Remember when President George Bush nominated Samuel Alito to the Supreme Court? As readers and viewers were told for months, Alito would become the fifth Catholic on the court -- the most ever. NPR ran a story about what the preponderance of Catholics meant. It included the quote from Dahlia Lithwick: "People are very, very much talking about the fact that Alito would be the fifth Catholic on the Supreme Court if confirmed." Lithwick didn't mention that Sotomayor would be the sixth Catholic in this Newsweek piece about how awesome she would be. And Lithwick and Emily Bazelon (of the incompetent questioning of Ruth Bader Ginsburg fame) had Sotomayor at the top of their list of SCOTUS candidates before she was named. Her potential Catholicism was noted without comment.
The Associated Press ran a brief story about how Alito would be the fifth Catholic. It included a hilarious line about how Clarence Thomas "converted to Catholicism after joining the court." Except, you know, he was raised Catholic and even considered the priesthood. Here's the New York Times and Washington Post on Alito. ABC ran a story headlined "Alito Would Create Catholic Majority on Top Court." The Economist ran a story analyzing the religious make-up of the court.
It wasn't just Alito. When Chief Justice John Roberts was nominated, NPR's Nina Totenberg famously said:
People who know him know that John Roberts is a really conservative guy....Don't forget his wife was an officer, a high officer of a pro-life organization. He's got adopted children. I mean, he's a conservative Catholic....a hardline conservative.
I love the terms "high officer" and "hardline conservative." And not adopted children! No! This piece on Sotomayor did mention Sotomayor's Catholicism but the discussion of it was rather bland.
Or remember when the Supreme Court upheld a federal ban on partial birth abortions? The Philadelphia Inquirer ran that cartoon "Church and State" portraying the five Catholic justices in bishops' mitres. And the media ran more than a few worried pieces about the Catholic composition of the court.
It's not that people aren't talking about Sotomayor being the sixth Catholic on the bench, it's just that the media all of a sudden don't find it so interesting. They covered it a bit back in May but the story doesn't have legs, as they say. (NB: The New York Times ran a great piece on the matter in late May.)
This week, the New York Times asked readers for questions they'd like to see asked of Sotomayor. It then highlighted some of them. More than a few readers brought up her Catholicism. Here's one from reader Rob Kilby, for instance:
Do you think the court's composition should reflect society's composition in terms of ethnicity etc.? If so, even in a general kind of way, how do you feel six Catholics and only one Protestant reflect American society's composition?
That's precisely the question (except replace six with five) that the mainstream media was hammering during the Alito confirmation. As of this writing, the Times hadn't highlighted any of the religious questions. Other outlets don't seem so concerned about the religious background of Sotomayor anymore either. And the question is why.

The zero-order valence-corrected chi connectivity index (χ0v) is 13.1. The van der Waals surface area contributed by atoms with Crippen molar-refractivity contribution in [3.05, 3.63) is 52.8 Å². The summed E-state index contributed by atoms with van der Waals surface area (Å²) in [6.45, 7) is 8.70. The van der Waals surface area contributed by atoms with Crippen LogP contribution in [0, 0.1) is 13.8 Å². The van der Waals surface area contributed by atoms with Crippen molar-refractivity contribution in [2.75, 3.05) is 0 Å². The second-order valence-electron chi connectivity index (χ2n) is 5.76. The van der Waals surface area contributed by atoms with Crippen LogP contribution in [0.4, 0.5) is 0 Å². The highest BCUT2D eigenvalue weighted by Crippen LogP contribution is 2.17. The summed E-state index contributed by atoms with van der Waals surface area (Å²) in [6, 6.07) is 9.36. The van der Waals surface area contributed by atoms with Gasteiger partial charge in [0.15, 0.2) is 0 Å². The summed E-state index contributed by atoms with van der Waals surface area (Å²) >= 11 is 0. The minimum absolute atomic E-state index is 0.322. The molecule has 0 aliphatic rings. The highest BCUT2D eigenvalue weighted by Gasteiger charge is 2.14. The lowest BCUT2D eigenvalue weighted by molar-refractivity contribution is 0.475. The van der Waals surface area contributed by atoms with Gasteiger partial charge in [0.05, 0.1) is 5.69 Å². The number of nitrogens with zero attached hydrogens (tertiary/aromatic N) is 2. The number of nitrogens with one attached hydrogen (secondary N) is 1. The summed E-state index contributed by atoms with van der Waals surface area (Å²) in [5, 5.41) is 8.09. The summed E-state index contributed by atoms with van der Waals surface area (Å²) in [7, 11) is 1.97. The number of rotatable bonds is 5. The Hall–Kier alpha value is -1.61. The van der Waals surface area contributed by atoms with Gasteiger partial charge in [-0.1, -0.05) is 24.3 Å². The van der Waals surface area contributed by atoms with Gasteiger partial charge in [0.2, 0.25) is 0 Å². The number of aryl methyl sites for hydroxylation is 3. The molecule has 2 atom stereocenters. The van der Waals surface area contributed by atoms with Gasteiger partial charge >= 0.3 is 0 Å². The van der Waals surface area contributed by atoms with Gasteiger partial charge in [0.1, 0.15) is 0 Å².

Wall Street Journal columnist Bill McGurn explored the issue and raised some interesting questions. Here's how he began:
In opening yesterday's Judiciary Committee hearings on Sonia Sotomayor's nomination to the Supreme Court, Chairman Pat Leahy (D., Vt.) alluded to the religious prejudice that has too often intruded on the process.
The first Jewish nominee, he noted, had to answer "questions about the Jewish mind and how its operations are complicated by altruism." The first Catholic nominee, he added, "had to overcome the argument that, as a Catholic, he'd be dominated by the pope."
"We are," Sen. Leahy declared, "in a different era."
Supreme Court nominee Sonia Sotomayor under the bright lights at her Senate confirmation hearing, July 13, 2009.
Maybe. It's true that if Ms. Sotomayor is confirmed there will be six Catholics on the Court -- a higher percentage than almost any Notre Dame starting lineup of the past three decades. It's also true that notwithstanding a few scattered references to this fact, for the most part the judge's religion has been greeted, as a USA Today headline put it, with a "yawn."
After noting some other examples of different levels of interest in the Catholicism of Alito, Roberts and Sotomayor, he quotes Princeton professor Robert George saying it all boils down to a double standard -- you can read the full column if you desire. Here's how he ends:
If the indifference to Ms. Sotomayor's Catholicism were truly a sign of a new respect for the "no religious test" provisions of the Constitution, that would be something to celebrate. But in the unlikely case that this "wise Latina" ever comes to see the legal wisdom of overturning Roe and returning abortion to the democratic process, we'll be reading a very different story.
Sotomayor said today that she considered Roe to be settled law. Still, isn't it interesting that a nominee's Catholicism is only a problem worth media coverage some of the time? Why do you think that is?